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Cross-Site Request Forgery

  1. Cross-Site Request Forgery
    1. Description
    2. Impact
    3. Scenarios
    4. Prevention
    5. Testing



Cross-site Request Forgery (CSRF / XSRF) is a type of attack that occurs when a victim’s web browser is forced to perform an unwanted action, on a trusted site, while the user is authenticated by a malicious site, blog, email, program, or instant message.

For most sites, browser requests automatically include any credentials (session cookie, Windows domain credentials, IP address etc.) associated with the site. As such, the site is unable to differentiate between a legitimate or forged request sent by the victim.

Attackers executing CSRF attacks have no way of seeing the response to the forged request, since the target of the attacks are transient i.e. state-changing requests. However, when paired with a social engineering attack on an administrative user, this method can devolve into full application compromise.


CSRF attacks specifically target state-changing requests, not theft of data, since the attacker has no way to see the response of the forged request. The impact of a successful CSRF attack is limited to the capabilities exposed by the vulnerable application. For example, this attack could result in a transfer of funds, changing a password, or making a purchase with the user’s credentials.


CSRF attacks typically comprise two actions: tricking the victim into clicking a link or loading page by social engineering or phishing, then sending a legitimate-looking, crafted request to the website from the victim’s browser. The attacker is able to send the request with values, including cookies the website associates with the victim, meaning the website presumes the victim can execute certain actions on the site.

The following neatly exemplifies the application of the term ‘cross-site’ in this attack:

  1. A user logs into using forms authentication.

  2. The server authenticates the user. The response from the server includes an authentication cookie.

  3. Without logging out, the user visits a malicious web site, e.g. The malicious site contains the following HTML form:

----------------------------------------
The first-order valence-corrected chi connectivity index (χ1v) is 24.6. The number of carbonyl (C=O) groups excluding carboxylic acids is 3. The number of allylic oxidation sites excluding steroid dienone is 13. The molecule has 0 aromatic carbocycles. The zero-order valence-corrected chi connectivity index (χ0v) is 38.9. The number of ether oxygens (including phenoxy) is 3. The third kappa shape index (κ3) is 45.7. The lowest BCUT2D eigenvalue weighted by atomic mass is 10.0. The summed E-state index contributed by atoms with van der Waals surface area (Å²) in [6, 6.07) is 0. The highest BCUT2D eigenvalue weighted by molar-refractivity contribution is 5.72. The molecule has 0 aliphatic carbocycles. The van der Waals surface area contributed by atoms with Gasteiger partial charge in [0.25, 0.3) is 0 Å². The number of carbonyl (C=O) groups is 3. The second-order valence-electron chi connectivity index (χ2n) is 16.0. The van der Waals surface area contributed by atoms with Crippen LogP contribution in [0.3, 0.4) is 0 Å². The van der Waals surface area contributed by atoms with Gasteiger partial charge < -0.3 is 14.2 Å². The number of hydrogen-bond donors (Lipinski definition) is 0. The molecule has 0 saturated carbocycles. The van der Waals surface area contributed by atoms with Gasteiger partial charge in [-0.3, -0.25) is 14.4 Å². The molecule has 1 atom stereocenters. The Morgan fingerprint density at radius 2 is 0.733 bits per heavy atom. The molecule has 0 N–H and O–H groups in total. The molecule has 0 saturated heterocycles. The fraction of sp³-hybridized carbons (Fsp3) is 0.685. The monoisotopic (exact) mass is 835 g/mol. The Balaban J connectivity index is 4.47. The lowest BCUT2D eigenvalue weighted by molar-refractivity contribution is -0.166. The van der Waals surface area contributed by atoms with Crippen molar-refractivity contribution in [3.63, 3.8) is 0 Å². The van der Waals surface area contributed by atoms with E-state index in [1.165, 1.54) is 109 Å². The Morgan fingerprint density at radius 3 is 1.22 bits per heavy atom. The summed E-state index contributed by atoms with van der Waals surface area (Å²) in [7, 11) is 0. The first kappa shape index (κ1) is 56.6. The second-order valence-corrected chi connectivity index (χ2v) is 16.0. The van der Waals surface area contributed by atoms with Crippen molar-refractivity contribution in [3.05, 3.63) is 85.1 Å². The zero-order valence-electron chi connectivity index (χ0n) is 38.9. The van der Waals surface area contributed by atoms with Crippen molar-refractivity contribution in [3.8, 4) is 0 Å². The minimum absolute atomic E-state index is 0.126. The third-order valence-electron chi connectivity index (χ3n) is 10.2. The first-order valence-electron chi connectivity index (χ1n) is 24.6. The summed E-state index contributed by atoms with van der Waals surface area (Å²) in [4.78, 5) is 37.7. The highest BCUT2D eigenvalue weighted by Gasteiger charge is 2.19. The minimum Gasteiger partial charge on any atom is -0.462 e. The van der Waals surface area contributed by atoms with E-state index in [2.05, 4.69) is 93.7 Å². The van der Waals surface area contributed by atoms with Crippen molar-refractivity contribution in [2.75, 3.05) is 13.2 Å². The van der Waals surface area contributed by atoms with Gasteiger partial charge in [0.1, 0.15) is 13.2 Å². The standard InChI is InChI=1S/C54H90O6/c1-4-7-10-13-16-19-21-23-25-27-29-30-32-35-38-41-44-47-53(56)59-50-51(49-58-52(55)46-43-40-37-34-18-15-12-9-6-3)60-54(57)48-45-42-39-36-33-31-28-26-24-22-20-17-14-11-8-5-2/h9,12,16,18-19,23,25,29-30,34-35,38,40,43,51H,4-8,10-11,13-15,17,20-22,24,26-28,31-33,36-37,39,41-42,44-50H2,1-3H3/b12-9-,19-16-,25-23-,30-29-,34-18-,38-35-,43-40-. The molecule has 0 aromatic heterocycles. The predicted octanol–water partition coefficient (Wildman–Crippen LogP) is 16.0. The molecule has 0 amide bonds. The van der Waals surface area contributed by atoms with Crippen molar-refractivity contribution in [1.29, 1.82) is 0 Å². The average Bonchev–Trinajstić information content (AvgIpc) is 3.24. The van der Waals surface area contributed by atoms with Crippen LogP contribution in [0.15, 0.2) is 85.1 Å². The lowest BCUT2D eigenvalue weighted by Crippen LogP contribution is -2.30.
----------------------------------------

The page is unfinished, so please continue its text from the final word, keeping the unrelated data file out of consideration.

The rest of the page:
<form action="" method="POST">
      <input type="hidden" name="action" value="pay">
      <input type="hidden" name="amount" value="1000">
      <input type="submit" value="Click Me">

    Notice that the form action posts to the vulnerable site, not to the malicious site. This is the ‘cross-site’ part of CSRF.

  4. The user clicks the submit button. The browser includes the authentication cookie with the request.

  5. The request runs on the server with the user’s authentication context and can do anything that an authenticated user is allowed to do.


A number of code patterns that prevent CSRF attacks exist, and more than one can be applied at the same time as part of a defence in depth security strategy.

  • Developers should require anti-forgery tokens for any unsafe methods (POST, PUT, DELETE) and ensure that safe methods (GET, HEAD) do not have any side effects.

  • Developers should consider implementing a Synchronizer Token Pattern:

    A random token is generated server-side upon successful authentication and associated with the user’s session. The token is returned to the user as part of an HTML response (e.g. a hidden field in a form or retrieved by AJAX).

    When the user needs to perform a sensitive operation, the token is included in the request. The application verifies the correctness of the token, and then performs the requested action only if the token in the request matches the token stored in the user’s session.

  • If maintaining the state for a CSRF token at the server side is problematic, developers can adopt the Double Submit Cookie Pattern. This is an easy to implement, stateless alternative that assigns a random value to both a cookie, and a request parameter, with the server verifying if the cookie value and request value match:

    1. The client requests an HTML page that contains a form.
    2. The server includes two tokens in the response. One token is sent as a cookie. The other is placed in a hidden form field. The tokens are generated randomly so that an adversary cannot guess the values.
    3. When the client submits the form, it must send both tokens back to the server. The client sends the cookie token as a cookie, and it sends the form token inside the form data.
    4. If a request does not include both tokens, the server disallows the request.
  • If the origin header is present, developers should verify that its value matches the target origin. Unlike the Referer, the Origin header will be present in HTTP requests that originate from an HTTPS URL.

  • If the origin header is not present, developers should verify that the hostname in the Referer header matches the target origin. This method of CSRF mitigation is also commonly used with unauthenticated requests, such as requests made prior to establishing a session state, which is required to keep track of a synchronization token.

  • Importantly, developers should enforce User Interaction based CSRF Defense:

    • Re-Authentication (password or stronger)
    • One-time Token


Verify that the application or framework enforces a strong anti-CSRF mechanism to protect authenticated functionality.

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